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Clinical Communication in Medicine

Clinical Communication in Medicine

Jo Brown (Editor), Lorraine Noble (Editor), Alexia Papageorgiou (Editor), Jane Kidd (Editor)

ISBN: 978-1-118-72813-0

Nov 2015, Wiley-Blackwell

280 pages

Description

Highly Commended at the British Medical Association Book Awards 2016

Clinical Communication in Medicine
brings together the theories, models and evidence that underpin effective healthcare communication in one accessible volume. Endorsed and developed by members of the UK Council of Clinical Communication in Undergraduate Medical Education, it traces the subject to its primary disciplinary origins, looking at how it is practised, taught and learned today, as well as considering future directions.

Focusing on three key areas – the doctor-patient relationship, core components of clinical communication, and effective teaching and assessment – Clinical Communication in Medicine enhances the understanding of effective communication. It links theory to teaching, so principles and practice are clearly understood.

Clinical Communication in Medicine is a new and definitive guide for professionals involved in the education of medical undergraduate students and postgraduate trainees, as well as experienced and junior clinicians, researchers, teachers, students, and policy makers.

Contributors viii

Foreword xi

1 Introduction 1
Jane Kidd

Part 1: The doctor]patient relationship
Section lead editor: Lorraine M. Noble

2 Introduction to the Doctor–Patient Relationship 5
Lorraine M. Noble

3 History of the Doctor–Patient Relationship 6
Annie Cushing

4 Models of the Doctor–Patient Consultation 21
Alexia Papageorgiou

5 What Is Effective Doctor–Patient Communication? Review of the Evidence 30
Gregory Makoul and Sandra van Dulmen

6 Patient]Centredness 40
Rosie Illingworth

7 The Impact of Training 49
John Skelton

8 The Future of the Doctor–Patient Relationship 57
Lorraine M. Noble

Part 2: Components of Communication
Section lead editor: Alexia Papageorgiou

Part 2A: Core Tasks in Clinical Communication

9 Overview of Core Tasks in Clinical Communication 69
Jonathan Silverman

10 Relationship Building 72
Jonathan Silverman

11 Information Gathering and Clinical Reasoning 76
Jonathan Silverman

12 Information Sharing and Shared Decision Making 81
Jonathan Silverman

13 Communicating about Risk and Uncertainty 87
Katherine Joekes

14 Responding to Emotions 91
Theano V. Kalavana

15 Breaking Bad News 98
Rob Lane

16 Facilitating Behaviour Change through Motivational Interviewing 104
Eva Doherty

17 Responding to Medical Error and Complaints 108
Lucy Ambrose and Lindsey Pope

Part 2B: Diversity Issues in Clinical Communication and Cultural Diversity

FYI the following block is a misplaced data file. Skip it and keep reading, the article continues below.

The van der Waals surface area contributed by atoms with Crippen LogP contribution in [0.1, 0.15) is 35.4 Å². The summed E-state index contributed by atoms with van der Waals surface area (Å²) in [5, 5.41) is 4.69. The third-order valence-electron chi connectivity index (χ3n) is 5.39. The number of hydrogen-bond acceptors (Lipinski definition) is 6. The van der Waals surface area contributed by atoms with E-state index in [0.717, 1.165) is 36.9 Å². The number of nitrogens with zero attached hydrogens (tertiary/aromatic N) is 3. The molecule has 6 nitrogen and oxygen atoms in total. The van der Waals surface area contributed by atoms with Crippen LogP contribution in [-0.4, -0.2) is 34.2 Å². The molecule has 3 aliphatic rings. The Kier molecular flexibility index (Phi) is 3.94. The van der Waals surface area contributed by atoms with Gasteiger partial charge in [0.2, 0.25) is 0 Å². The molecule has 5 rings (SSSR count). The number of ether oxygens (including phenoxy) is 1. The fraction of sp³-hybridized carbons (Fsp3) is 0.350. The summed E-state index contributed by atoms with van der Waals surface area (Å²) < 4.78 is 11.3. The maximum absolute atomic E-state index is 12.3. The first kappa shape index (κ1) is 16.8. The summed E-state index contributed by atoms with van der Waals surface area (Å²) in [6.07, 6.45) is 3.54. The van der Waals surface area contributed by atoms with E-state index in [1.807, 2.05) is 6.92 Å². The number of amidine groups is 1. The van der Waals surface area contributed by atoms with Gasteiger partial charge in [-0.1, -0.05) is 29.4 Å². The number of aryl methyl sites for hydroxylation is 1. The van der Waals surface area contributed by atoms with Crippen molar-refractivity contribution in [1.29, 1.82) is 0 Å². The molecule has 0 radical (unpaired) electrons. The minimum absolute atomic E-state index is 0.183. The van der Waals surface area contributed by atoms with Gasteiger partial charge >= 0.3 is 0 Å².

18 Overview of Diversity Issues in Clinical Communication 117
Costas S. Constantinou

19 Diversity Issues in Clinical Communication 119
Margot Turner and Nisha Dogra

20 The Family Consultation 127
Xavier Coll

21 Consulting with Children and Young People 131
Xavier Coll

22 The Older Patient 138
Andrew Tarbuck

23 End of Life Issues 147
Vinnie Nambisan and Jennifer Balls

24 Mental Health Matters 151
Jonathan Wilson

Part 2C: Interprofessional Communication

25 Interprofessional Communication and Its Challenges 159
Susanne Lindqvist

Part 3: Learning Teaching and Assessment
Section lead editor: Jo Brown

26 Introduction to Learning Teaching and Assessment 171
Jo Brown

27 The History of Clinical Communication Teaching 172
Victoria Bates Jonathan Reinarz and Connie Wiskin

Part 3A: Models of Learning

28 Behaviourism as a Way of Learning 181
Jo Brown

29 Situated and Work]Based Learning 186
Jo Brown

30 Experiential Learning 193
Jan van Dalen

31 Transformative Learning and High]Fidelity Simulation 200
Wesley Scott]Smith

32 Reflective Practice 206
Sally Quilligan

33 Models of Feedback 211
Catherine J. Williamson Jill Dales and John Spencer

Part 3B: The Assessment of Communication

34 Introduction to Assessment in Communication 221
Jane Kidd

35 Assessing Performance 233
Connie Wiskin and Janet Lefroy

36 Workplace]Based Assessment 241
Jane Kidd and Janet Lefroy

Part 4: Afterword

37 Afterword 251
Jo Brown Lorraine M. Noble Alexia Papageorgiou and Jane Kidd

Index 252

"From being proactive to skills that come into play when handling emergencies, Clinical Communication in Medicine discusses all kinds of scenarios and options, contrasting different coping strategies and approaches, and should be required reading for any medical student." (California Bookwatch, 2016)

"The result is a scholarly yet accessible blend of history, social science, and medical and psychological insights recommended for anyone working in a clinical medical setting." (Donovan's Literary Services 2016)